Marine Le Pen's calls for France to leave the eurozone have been seen as an existential threat to the entire European project.

Macron's likely win has seen the French stock market and the euro surge as that threat is seen as receding.

Read more: What does French result mean for Brexit?

France 'will have to come together'

Margot Cadic is a student from Paris, currently studying in London. She voted for Mr Macron, but worries that "there won't be a huge gap between him and Le Pen" in the second round on 7 May.

"I didn't want Fillon to go through, because Macron has a better chance of beating Marine Le Pen. 

"It's a fascinating time. France will now have to come together and make a coalition," she told the BBC.

'Failure of Fillon' hit conservatives

Prof Raymond Kuhn, a French politics expert, says the election blow to the centre-right Republicans was largely a rejection of François Fillon, rather than the party itself.

Mr Fillon was hit by allegations that he misused public funds by giving family members "fake" jobs.

"Fillon wasn't too far short of the second round... It was more of a failure of Fillon than of the right," Prof Kuhn told BBC World TV.

 Ms Le Pen "won't have any chance of winning in the second round," he said.

"I think she'll get somewhere in the 30s - she'll get some Fillon supporters and a few Mélenchon [far left] supporters... France is a very divided society."

Francois Fillon, 23 Apr 17
EPA

Politics is 'messed up'

Brian Klaas, a politics researcher at the London School of Economics, tweets:

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Le Pen in "deeper hole" than Trump was, pollster says

Nate Silver says the statistics don't favour the National Front candidate.

Nate Silver, the editor of poll analytic website FiveThirtyEight, is rubbishing suggestions in the media that Marine Le Pen could - like Donald Trump and the Vote Leave camp in the Brexit vote - defy all the polls.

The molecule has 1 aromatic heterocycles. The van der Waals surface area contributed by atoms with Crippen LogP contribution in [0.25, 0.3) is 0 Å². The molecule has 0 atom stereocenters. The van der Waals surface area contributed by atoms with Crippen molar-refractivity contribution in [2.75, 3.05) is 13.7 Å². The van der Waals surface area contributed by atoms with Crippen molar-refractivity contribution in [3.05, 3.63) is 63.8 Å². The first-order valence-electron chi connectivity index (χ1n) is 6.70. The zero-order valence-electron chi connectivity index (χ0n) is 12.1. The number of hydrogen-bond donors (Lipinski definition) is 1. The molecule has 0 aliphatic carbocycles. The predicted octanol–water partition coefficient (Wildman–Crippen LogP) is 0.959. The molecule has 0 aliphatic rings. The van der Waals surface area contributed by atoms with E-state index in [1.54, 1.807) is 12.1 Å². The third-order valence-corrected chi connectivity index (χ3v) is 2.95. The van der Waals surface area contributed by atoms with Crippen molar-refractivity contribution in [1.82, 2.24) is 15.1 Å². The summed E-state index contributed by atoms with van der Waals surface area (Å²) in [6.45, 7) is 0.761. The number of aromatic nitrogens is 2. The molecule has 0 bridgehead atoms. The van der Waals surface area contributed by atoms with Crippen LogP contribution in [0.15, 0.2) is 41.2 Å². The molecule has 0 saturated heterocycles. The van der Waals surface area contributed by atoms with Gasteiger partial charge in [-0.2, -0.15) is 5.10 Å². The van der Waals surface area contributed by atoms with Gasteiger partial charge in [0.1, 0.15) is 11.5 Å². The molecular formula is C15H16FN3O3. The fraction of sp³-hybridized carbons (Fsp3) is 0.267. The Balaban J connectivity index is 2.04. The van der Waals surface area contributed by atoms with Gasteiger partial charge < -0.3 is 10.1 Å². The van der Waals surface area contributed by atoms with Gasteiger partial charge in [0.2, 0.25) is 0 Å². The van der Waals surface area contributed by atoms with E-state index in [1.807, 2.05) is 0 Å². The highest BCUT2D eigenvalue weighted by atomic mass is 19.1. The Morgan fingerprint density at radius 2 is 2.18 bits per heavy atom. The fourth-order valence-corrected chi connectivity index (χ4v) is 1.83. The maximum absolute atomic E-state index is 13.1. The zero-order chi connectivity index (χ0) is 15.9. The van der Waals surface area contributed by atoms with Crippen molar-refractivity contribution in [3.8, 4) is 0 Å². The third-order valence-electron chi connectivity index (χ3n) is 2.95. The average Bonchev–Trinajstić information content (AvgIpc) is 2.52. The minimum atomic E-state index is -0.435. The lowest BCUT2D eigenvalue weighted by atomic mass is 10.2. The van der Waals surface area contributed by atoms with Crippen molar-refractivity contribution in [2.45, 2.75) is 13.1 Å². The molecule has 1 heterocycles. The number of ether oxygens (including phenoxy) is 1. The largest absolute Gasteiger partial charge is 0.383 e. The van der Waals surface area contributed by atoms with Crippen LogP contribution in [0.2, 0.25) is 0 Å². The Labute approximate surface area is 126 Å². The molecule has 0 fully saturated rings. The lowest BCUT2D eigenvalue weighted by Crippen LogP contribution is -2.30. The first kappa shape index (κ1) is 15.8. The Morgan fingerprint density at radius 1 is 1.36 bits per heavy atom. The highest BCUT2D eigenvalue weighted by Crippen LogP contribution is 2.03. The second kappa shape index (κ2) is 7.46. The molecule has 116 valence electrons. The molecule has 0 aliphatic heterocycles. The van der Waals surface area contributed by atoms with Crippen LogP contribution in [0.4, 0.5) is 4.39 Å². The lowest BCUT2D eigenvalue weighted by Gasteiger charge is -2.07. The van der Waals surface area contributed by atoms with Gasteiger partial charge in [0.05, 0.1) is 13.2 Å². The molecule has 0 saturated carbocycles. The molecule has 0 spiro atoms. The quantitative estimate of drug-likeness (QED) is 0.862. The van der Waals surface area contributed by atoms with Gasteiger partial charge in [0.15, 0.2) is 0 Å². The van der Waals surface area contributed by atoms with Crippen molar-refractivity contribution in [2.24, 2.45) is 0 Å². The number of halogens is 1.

Journalists making that kind of remark are "innumerate", he says.

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The website has put together a long explanation of the hill that Marine Le Pen faces, titled "Marine Le Pen Is In A Much Deeper Hole Than Trump Ever Was".

"There aren’t all that many examples of a 26-point polling error, which is what Le Pen would need", Silver writes - with the caveat that two weeks is a long time in politics. 

'Neither Le Pen nor Macron'

This piece of graffiti which "says it all" has notched up several hundred retweets since last night.

It seems to have been scrawled on the monument at Place de la Republique in Paris, and reads:

"Ni patrie ni patron, ni Le Pen ni Macron"

Which translates as:

"Neither fatherland nor boss, neither Le Pen nor Macron" - an apparent reference to the respective nationalist and pro-business attitudes of the candidates.

The poetic rallying cry is being used on Twitter among those who say they will abstain from voting in the second round. 

View more on twitter

Le Pen attacks Macron on Islamists

The campaign is picking up pace again. Marine Le Pen has just lashed out at her rival Emmanuel Macron on the threat from jihadists.

Speaking in Pas de Calais region - a northern stronghold for her National Front (FN) - she said "I'm on the ground to meet the French people to draw their attention to important subjects, including Islamist terrorism, to which the least we can say Mr Macron is weak on".

"Mr Macron has no project to protect the French people in the face of Islamist dangers," Reuters quoted her as saying.

It is a very sensitive issue, after the bloody jihadist attacks that traumatised Paris in 2015, and the shooting of a policeman on the Champs Elysees on Thursday night.

Marine Le Pen in northern France, 23 Apr 17
EPA

Conservatives 'wiped out'

Le Figaro website
screenshot

French right-wing daily Le Figaro deplores the failure of the centre-right to reach the second round. Ex-Prime Minister François Fillon was "wiped out", it writes.